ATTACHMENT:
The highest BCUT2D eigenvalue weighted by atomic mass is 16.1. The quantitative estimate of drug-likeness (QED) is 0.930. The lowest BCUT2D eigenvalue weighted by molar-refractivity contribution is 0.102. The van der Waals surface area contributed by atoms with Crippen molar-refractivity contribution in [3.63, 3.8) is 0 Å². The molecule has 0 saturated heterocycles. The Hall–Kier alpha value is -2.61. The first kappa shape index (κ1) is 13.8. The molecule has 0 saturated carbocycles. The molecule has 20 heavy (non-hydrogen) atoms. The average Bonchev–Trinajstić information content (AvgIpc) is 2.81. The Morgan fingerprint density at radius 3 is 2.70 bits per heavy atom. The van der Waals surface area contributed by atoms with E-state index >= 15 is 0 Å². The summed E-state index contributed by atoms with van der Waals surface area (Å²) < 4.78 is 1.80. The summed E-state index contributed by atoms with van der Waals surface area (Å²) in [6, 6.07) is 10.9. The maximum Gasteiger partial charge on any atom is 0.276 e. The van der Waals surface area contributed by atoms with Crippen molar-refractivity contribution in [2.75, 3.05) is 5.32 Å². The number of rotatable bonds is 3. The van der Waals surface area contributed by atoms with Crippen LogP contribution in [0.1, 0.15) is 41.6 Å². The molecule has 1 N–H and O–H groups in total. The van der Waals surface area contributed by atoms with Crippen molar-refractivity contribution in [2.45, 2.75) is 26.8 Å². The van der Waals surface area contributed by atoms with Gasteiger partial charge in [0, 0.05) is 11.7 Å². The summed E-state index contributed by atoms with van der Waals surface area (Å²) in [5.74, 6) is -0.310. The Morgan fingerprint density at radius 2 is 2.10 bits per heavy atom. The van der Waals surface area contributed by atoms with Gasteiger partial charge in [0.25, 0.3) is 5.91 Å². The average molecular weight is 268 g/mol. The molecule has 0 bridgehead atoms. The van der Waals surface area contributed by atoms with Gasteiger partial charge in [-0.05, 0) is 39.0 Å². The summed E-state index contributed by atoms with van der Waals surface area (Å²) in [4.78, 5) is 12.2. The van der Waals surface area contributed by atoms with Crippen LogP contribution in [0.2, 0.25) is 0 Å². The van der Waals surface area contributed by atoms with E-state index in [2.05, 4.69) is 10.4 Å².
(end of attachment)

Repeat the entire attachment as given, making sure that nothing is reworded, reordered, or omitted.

The highest BCUT2D eigenvalue weighted by atomic mass is 16.1. The quantitative estimate of drug-likeness (QED) is 0.930. The lowest BCUT2D eigenvalue weighted by molar-refractivity contribution is 0.102. The van der Waals surface area contributed by atoms with Crippen molar-refractivity contribution in [3.63, 3.8) is 0 Å². The molecule has 0 saturated heterocycles. The Hall–Kier alpha value is -2.61. The first kappa shape index (κ1) is 13.8. The molecule has 0 saturated carbocycles. The molecule has 20 heavy (non-hydrogen) atoms. The average Bonchev–Trinajstić information content (AvgIpc) is 2.81. The Morgan fingerprint density at radius 3 is 2.70 bits per heavy atom. The van der Waals surface area contributed by atoms with E-state index >= 15 is 0 Å². The summed E-state index contributed by atoms with van der Waals surface area (Å²) < 4.78 is 1.80. The summed E-state index contributed by atoms with van der Waals surface area (Å²) in [6, 6.07) is 10.9. The maximum Gasteiger partial charge on any atom is 0.276 e. The van der Waals surface area contributed by atoms with Crippen molar-refractivity contribution in [2.75, 3.05) is 5.32 Å². The number of rotatable bonds is 3. The van der Waals surface area contributed by atoms with Crippen LogP contribution in [0.1, 0.15) is 41.6 Å². The molecule has 1 N–H and O–H groups in total. The van der Waals surface area contributed by atoms with Crippen molar-refractivity contribution in [2.45, 2.75) is 26.8 Å². The van der Waals surface area contributed by atoms with Gasteiger partial charge in [0, 0.05) is 11.7 Å². The summed E-state index contributed by atoms with van der Waals surface area (Å²) in [5.74, 6) is -0.310. The Morgan fingerprint density at radius 2 is 2.10 bits per heavy atom. The van der Waals surface area contributed by atoms with Gasteiger partial charge in [0.25, 0.3) is 5.91 Å². The average molecular weight is 268 g/mol. The molecule has 0 bridgehead atoms. The van der Waals surface area contributed by atoms with Gasteiger partial charge in [-0.05, 0) is 39.0 Å². The summed E-state index contributed by atoms with van der Waals surface area (Å²) in [4.78, 5) is 12.2. The van der Waals surface area contributed by atoms with Crippen LogP contribution in [0.2, 0.25) is 0 Å². The van der Waals surface area contributed by atoms with E-state index in [2.05, 4.69) is 10.4 Å².